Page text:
Color Jag. Photo By David Hanjani
Native American Sweat Lodge from the ThunderBird Nation. After a long day of thunderstorms, a little bit of gold. Buenos Aires Province Argentina.
(Photo courtesy of DOE BioEnergy Science Center)
Different cell types make up the various plant tissues in Populus trichocarpa (a poplar species), a model system for bioenergy and carbon cycling. Guided by the biological information encoded within genome sequences, we can begin to identify, understand, re-engineer, and harness specific cellular systems for energy production, environmental remediation, and other national needs.
Small scale, big impact.
a note from ohscience: this is gorgeous! eeeeee!
"Springtime in the Bay of Biscay, off the coast of France, as in most places, is a season of abundant growth. On April 20, 2013, the Moderate Resolution Imaging Spectroradiometer (MODIS) aboard NASA’s Aqua satellite captured this true-color image of the dynamic growth of a springtime phytoplankton bloom. The swirling colors indicate the presence of vast numbers of phytoplankton – tiny plant-like microorganisms that live in both fresh and salt water. Although these organisms live year-round in the Bay of Biscay, it is only when conditions are right that explosive blooms occur. In spring, the lengthening sunlight, the increased nutrient load swept into the Bay from ocean currents and from snowmelt carried by freshwater rivers, combined with warming waters create the perfect conditions to spur phytoplankton in to tremendous growth. The result is a swirling, multi-hued discoloration that can be easily seen from space."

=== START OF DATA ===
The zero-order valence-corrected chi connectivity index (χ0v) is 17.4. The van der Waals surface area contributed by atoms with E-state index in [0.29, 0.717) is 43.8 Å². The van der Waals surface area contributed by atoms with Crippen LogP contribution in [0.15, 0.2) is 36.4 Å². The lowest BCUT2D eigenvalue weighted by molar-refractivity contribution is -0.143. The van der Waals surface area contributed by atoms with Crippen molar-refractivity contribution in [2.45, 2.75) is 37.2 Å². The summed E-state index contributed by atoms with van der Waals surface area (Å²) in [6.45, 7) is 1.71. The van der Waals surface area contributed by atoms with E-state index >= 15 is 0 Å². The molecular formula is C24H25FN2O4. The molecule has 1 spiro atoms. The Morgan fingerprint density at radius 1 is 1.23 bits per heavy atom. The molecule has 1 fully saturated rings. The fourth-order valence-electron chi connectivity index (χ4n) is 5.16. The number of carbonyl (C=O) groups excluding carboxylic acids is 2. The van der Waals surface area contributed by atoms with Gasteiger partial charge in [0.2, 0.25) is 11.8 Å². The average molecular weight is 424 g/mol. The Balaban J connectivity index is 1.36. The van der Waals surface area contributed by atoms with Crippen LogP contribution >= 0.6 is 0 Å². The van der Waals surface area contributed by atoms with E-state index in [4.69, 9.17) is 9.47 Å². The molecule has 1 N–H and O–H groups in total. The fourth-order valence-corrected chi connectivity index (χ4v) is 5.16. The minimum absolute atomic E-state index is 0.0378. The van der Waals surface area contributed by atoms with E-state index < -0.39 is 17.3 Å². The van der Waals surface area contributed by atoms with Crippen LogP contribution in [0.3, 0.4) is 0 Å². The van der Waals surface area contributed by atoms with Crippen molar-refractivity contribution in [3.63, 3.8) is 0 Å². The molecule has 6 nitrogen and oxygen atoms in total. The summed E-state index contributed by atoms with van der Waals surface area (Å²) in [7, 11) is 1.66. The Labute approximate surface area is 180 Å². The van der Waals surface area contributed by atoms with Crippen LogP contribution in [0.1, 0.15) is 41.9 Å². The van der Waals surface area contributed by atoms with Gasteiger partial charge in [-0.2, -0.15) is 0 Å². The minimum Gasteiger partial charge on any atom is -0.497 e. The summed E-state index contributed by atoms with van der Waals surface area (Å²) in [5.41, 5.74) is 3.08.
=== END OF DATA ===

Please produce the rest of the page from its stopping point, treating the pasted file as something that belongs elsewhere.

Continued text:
Thin section of bamboo (10x) (2000 - Ron Sturm)
(submission from sbutterworth)
edit from ohscience: Nat Geo says: “Coral polyps can reproduce asexually, forming cloned buds that separate from the “parent.” They can also release sperm and eggs into the ocean. Fertilized eggs develop into larva, which float off to start a new colony.”
Near Elbesandsteingebirge, Germany - by me
(submission from dennisswrdls)
(picture by and submission from they-said-a-storm-was-coming)
The submitted photo is just one of mine from my recent trip.
(submission from sciencingsara)
edit from jo: thanks for the other link (and your submission)! The other photo didn’t work, but I’ll be posting some from that link soon. Thanks again!
Philippine Tarsier (Tarsius syrichta) at the Philippine Tarsier Foundation Sanctuary, Bohol, Philippines
Photo (edit: and submission) by mad-as-a-marine-biologist
Old Man of the Mountain (flower), I took this picture on a mountainside overlooking the Goose Lakes near Creede, Colorado.
(submission from srnwbr)
Terraced Rice Field - Yunnan, China
This photo illustrates a current situation in Prague, Czech Republic. What you see there is smog, which we haven’t seen here in quite a few years, so it took us completely by surprise. When I was taking this photo, the sun shone like crazy through the fog, but it turned out that it was just a wish made by mind completely unaccustomed to such a situation. While we all know that this is a kind of a big problem, I can’t help myself but to find this strange beautiful.
(submission from lovingthealiens)
My own photo.
Original submission can be found in my gallery here.
(submission from thephantomdragon)